### Lumi Wallet: Insecure or Scam ?

Another Cryptocurrency wallet, boasting next generation security has been released. The proprietary, Lumi Wallet has been identified as either a scam or simply an insecure application. In a blog post by wallet developer Daniel Staudigel the security flaws of Lumi Wallet were examined. According to Staudigel:

I know something is off — “truly private” and “web wallet” and “extremely secure” are impossible to have for the same product. If something is a web wallet, it’s definitely not extremely secure (see recent DNS attacks for MyEtherWallet), and it’s highly unlikely to be “truly private” due to technical limitations of the web.

Upon closer examination, we discover Lumi Wallet allows users to generate and
recover accounts with a **twelve word** mnemonic phrase - not good. There is no
assurance Lumi Wallet secures the phrase in any way. In fact, we have a strong
reason to believe the phrase is neither encrypted nor hashed. When Staudigel
made a dummy account, he was able to examine the following input and output
from the page that appeared to take the form of a .json file (the following has
been loosely copied from the image below).

```
email: foo2u@...
password: Yunosecur1ty
mnemonic: melody theory book...
```

If we consider the unlikely scenario that the mnemonic is actually hashed before being stored, Lumi Wallet already has a pool of hashes to brute force attack. Brute force hashing attacks on single targets, in many cases, are not fruitful. But brute force attacks on groups of targets dramatically increases the probability of reproducing a hash. Consider the following forward computed mnemonic attack:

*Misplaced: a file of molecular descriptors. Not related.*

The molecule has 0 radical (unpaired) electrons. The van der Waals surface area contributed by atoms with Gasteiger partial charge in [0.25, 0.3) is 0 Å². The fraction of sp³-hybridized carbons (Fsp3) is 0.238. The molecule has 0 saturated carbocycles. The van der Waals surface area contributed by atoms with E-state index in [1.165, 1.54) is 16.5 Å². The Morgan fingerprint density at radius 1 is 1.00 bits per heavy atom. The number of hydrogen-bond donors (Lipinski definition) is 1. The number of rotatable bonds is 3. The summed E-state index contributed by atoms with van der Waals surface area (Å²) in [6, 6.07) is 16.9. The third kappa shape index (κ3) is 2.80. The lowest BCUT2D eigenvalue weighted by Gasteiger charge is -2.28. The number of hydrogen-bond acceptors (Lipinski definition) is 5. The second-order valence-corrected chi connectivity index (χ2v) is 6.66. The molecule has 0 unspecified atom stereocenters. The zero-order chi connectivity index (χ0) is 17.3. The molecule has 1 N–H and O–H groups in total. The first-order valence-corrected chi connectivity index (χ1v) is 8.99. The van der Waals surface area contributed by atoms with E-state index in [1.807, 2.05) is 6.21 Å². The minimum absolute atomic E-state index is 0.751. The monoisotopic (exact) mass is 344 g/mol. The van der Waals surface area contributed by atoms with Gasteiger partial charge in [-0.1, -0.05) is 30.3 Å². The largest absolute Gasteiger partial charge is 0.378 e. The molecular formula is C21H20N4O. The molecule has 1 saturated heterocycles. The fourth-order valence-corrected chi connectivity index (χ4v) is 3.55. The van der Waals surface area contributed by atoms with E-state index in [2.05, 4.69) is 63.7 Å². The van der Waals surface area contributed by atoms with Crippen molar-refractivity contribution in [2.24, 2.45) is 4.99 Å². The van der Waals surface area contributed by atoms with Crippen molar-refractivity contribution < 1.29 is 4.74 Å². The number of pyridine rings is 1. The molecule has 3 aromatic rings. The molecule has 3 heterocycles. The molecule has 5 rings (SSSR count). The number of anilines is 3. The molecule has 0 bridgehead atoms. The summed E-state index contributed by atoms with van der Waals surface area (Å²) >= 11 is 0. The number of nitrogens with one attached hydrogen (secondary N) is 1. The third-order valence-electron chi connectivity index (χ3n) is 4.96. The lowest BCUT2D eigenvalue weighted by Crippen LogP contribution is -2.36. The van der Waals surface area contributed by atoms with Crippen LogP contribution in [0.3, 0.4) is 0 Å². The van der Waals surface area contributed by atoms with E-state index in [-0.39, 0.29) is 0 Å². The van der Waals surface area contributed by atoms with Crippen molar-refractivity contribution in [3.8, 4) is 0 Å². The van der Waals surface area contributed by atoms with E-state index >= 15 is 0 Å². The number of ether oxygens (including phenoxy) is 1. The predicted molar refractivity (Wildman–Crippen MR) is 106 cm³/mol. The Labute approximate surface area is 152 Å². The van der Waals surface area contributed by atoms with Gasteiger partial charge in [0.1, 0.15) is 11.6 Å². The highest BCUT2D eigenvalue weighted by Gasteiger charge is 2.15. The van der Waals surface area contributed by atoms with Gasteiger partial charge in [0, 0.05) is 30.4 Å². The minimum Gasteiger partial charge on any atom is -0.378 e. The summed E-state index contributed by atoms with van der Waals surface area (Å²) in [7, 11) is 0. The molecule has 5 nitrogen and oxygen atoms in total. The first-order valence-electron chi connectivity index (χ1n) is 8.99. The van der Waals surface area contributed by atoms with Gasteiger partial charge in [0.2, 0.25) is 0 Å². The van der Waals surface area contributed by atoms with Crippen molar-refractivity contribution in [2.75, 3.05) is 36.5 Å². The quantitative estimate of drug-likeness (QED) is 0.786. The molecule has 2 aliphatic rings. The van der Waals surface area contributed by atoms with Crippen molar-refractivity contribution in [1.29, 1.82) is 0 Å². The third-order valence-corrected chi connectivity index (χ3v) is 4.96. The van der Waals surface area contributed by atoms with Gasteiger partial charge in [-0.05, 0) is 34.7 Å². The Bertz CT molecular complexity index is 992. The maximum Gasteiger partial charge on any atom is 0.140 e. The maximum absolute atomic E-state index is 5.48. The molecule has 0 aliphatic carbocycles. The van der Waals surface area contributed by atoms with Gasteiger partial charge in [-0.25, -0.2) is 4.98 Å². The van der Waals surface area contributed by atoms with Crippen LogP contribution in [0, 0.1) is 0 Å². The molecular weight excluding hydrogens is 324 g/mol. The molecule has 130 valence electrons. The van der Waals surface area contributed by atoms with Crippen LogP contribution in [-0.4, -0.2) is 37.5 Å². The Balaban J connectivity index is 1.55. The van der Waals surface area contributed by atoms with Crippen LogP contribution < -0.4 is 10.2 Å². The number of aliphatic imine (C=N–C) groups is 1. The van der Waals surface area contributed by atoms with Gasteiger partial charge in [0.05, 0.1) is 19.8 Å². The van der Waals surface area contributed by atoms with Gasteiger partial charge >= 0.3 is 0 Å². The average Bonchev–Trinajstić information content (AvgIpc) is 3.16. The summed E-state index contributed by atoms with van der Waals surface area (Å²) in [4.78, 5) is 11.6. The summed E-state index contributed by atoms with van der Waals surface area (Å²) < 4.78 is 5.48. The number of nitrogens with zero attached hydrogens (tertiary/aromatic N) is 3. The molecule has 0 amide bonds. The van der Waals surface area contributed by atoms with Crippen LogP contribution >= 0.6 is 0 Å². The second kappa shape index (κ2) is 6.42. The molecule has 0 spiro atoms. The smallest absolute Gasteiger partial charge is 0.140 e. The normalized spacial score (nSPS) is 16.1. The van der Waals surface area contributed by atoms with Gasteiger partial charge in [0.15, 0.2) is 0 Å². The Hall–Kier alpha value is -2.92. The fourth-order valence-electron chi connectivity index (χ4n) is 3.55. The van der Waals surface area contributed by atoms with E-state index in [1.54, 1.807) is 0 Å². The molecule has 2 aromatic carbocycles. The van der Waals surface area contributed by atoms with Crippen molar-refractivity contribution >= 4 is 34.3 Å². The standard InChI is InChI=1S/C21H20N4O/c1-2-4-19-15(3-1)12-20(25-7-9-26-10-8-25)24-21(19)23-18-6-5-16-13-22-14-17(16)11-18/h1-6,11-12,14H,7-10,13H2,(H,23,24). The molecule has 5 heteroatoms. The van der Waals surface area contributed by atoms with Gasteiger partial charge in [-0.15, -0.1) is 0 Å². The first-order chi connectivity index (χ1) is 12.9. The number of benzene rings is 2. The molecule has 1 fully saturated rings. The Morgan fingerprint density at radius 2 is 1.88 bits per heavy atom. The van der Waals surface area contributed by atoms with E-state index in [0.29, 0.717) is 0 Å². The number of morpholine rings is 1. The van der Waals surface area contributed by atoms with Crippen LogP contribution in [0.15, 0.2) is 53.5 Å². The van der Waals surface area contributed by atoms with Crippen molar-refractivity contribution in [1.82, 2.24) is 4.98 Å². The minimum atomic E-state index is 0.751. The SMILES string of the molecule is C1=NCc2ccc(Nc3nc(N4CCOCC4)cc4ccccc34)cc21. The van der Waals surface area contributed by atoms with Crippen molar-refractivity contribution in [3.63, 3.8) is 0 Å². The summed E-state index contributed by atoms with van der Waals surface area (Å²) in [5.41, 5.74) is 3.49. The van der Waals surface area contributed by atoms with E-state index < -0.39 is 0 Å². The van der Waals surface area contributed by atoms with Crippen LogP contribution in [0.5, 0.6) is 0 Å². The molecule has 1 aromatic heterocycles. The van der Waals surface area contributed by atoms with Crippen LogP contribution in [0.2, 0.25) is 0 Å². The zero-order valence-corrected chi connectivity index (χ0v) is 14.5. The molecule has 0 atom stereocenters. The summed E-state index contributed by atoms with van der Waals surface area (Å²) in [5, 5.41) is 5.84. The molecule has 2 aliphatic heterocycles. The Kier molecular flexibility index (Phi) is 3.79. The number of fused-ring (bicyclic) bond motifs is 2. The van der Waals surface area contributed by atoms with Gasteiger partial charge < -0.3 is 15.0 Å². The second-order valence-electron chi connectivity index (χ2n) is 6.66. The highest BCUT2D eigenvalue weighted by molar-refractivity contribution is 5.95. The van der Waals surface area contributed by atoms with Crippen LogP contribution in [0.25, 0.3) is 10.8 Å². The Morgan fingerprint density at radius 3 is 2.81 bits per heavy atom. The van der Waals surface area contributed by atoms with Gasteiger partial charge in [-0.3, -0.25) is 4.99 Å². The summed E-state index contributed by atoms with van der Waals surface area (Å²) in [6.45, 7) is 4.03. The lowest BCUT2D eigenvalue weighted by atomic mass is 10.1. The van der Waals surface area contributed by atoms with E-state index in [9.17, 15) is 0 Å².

If we have one user and the seed is in English, using Electrum’s word list, the number of combinations we have to produce is:

$$ C = \frac {(2049)!} {(2037)!} $$

or

$$ C = ( 2049 ) \times ( 2049 - 1 ) \times ( 2049 - 2 ) \times \dotsc \times ( 2049 - 12) $$

In normal probability calculations, the combinations are not the sample space but in this case they would be and the number of users is the combinations. The following is a step by step example of why this occurs, with an explanation:

In this case, \(C = 1\) because there is

*only one valid mnemonic combination*.The total of all combinations is our sample space (all possible passowrds) \( {\color{Orange} S }\) , so $$ {\color{Orange} S } = \frac{(2049)!}{(2037)!} $$

The number of victims divides \(S\) so

*if there is only one*, $$ S = S / \mathbf{1} $$

The event \( E \) denotes the occurence of a valid password during a password attack. The probability is given by:

$$ \begin{align*} P(E) &= \frac {1} { \left( \frac {( 2049 ) * ( 2049 - 1 ) * ( 2049 - 2 ) * … * ( 2049 - 12 )} {1} \right) } \\ &= \frac {1} {( 2049 ) \times ( 2049 - 1 ) \times ( 2049 - 2 ) \times \dotsc \times ( 2049 - 12 )} \end{align*} $$

If there are more than one victim, the equation changes.

- In the case of, say 1000 victims, the probability becomes:

$$ P(E) = \frac {1000} {( 2049 ) \times ( 2049 - 1 ) \times ( 2049 - 2 ) \times \dotsc \times ( 2049 - 12 )} $$

which is higher than one victim.

This is why malevolent actors profit so enormously from gaining access to databases with hashed and encrypted data. Hashing against groups of victims yields far more results than single victims.

We hope this explanation makes a strong enough case to always use services and applications that are open source and relay the least amount of data to third parties.

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